Bill DeVille

Host, The Current, Minnesota Public Radio
Bill DeVille

Contact Bill DeVille at bdeville@mpr.org

Bill DeVille brings his deep musical knowledge to The Current's airwaves five days a week, including Saturdays 10 a.m. to 3 p.m., and Sundays 8 a.m. to 2 p.m.

On Saturdays, he features the "honey-do list," a series of tracks scattered throughout the day that adhere to a theme: Sometimes it's Rolling Stones songs, sometimes it acknowledges special dates or shows, and sometimes it's something as specific as artists mentioned in the LCD Soundsystem hipster classic, "Losing My Edge."

On Sundays, DeVille hosts and curates the show, United States of Americana, which specializes in the roots-oriented side of The Current. He's hosted several in-studio sessions on the show with such luminaries as Rosanne Cash and Justin Townes Earle, as well as with newcomers like J.D. McPherson. Tuesdays at 10 p.m., DeVille hosts Time Machine Tuesday, a weekly show focusing on a year and its music, news and pop culture.

DeVille has been with The Current since its inception. You might also remember him as the overnight host and music programmer on Cities 97. While there, he also hosted Minnesota Music, where he interviewed local music legends the Jayhawks, Semisonic, Mason Jennings and Soul Asylum. DeVille started his radio career in Sioux Falls, S.D., and also spent some time at KABL (a Minneapolis-based, cable-radio station). He was named City Pages' Best DJ in 2007 for his work on The Current, and more recently was named Best DJ in Vita.MN's List of Lists issue.


Ray LaMontagne - Ouroboros

Album of the Week: Ray LaMontagne, 'Ouroboros'

From its very first song, Ray LaMontagne lets us know 'Ouroboros' is a different sort of outing. Stepping away from the easy-breezy folk music he's been known for, LaMontagne gives us a dreamy psychedelic album.

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Sunflower Bean perform in The Current studio

Sunflower Bean have been touring in support of their full-length debut album 'Human Ceremony', which came out in February of 2016. This week, they stopped by The Current's studio to chat with Bill DeVille ahead of their show at the 7th St Entry.

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Phil Cook 1

Phil Cook performs in The Current studio

Growing up in northern Wisconsin, one of Phil Cook's biggest influences was Bruce Hornsby. 'He was somebody who was playing and he could really sing and he had all this talent and was writing songs,' Cook says. 'The dude changed my life.' Cook now lives in North Carolina, and he stopped at The Current to play some songs off his new album, 'Southland Mission.'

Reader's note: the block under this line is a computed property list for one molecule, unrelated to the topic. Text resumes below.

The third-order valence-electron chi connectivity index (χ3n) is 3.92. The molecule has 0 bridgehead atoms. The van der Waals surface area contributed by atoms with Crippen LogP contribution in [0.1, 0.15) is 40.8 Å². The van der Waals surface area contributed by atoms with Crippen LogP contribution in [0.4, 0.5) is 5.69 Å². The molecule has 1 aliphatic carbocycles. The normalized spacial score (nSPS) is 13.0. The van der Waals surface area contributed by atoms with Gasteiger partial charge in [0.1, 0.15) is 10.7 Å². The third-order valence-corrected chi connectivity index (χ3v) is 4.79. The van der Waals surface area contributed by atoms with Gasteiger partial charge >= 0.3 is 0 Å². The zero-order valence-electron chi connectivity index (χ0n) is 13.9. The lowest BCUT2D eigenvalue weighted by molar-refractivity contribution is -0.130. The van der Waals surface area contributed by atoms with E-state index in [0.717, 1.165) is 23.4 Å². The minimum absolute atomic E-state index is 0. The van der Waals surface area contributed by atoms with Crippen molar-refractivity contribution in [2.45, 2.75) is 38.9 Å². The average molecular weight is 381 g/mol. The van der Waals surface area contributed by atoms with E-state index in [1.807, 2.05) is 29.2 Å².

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Lake Street Dive perform in The Current studio

Lake Street Dive's new album, 'Side Pony', was produced by Dave Cobb, a producer whose work in the Americana genre has earned acclaim. Lake Street Dive aren't necessarily Americana artists, but that didn't matter. 'We don't really of a good job at defining ourselves by a specific genre,' says Lake Street Dive's Rachael Price, 'which is just maybe something that isn't necessary to do at all.' Listen to the complete in-studio session, hosted by Bill DeVille.

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Jason Isbell 1

Jason Isbell performs in The Current studio

Just one week out from his double Grammy win and set to play a sold-out show at Northrop in Minneapolis, Jason Isbell stopped by The Current's studio along with Amanda Shires and Sadler Vaden. The three performed a set of four songs and chatted with host Bill DeVille. 'I love the studio and I love the station,' Isbell says during his visit. 'We always appreciate it.'

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The Cactus Blossoms 1

The Cactus Blossoms perform in The Current studio

With their debut full-length album, 'You're Dreaming,' now released, the Cactus Blossoms are ready to take the show on the road. They'll soon be shuffling off to Milwaukee to begin a tour, but not before they stopped in to The Current for a session hosted by Bill DeVille. 'We're just happy that the album is out,' the Cactus Blossoms' Page Burkum says. Listen to the complete in-studio session.

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Martin Courtney 1

Martin Courtney embraces the collaborative solo approach

Martin Courtney's new album, 'Many Moons,' came about through collaboration but was dubbed a solo project for lack of a better band name. 'It's definitely a group effort,' Courtney says, 'but it's really hard to come up with a good band name.' Courtney has no trouble writing good songs, though; listen to some of them in this session hosted by Bill DeVille.

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Sonny Knight and Jabo Starks

Sonny Knight and the Lakers team up with James Brown's band members Jabo Starks and Fred Wesley

On the suggestion of their booking manager, Sonny Knight and the Lakers have been collaborating on some shows with Jabo Starks and Fred Wesley, the drummer and trombone player, respectively, from James Brown's band. 'James Brown has always been an inspiration to me,' Knight says. 'And these guys lay down the funk so well, it just makes it right.' The entire ensemble visited The Current for an in-studio session hosted by Bill DeVille.

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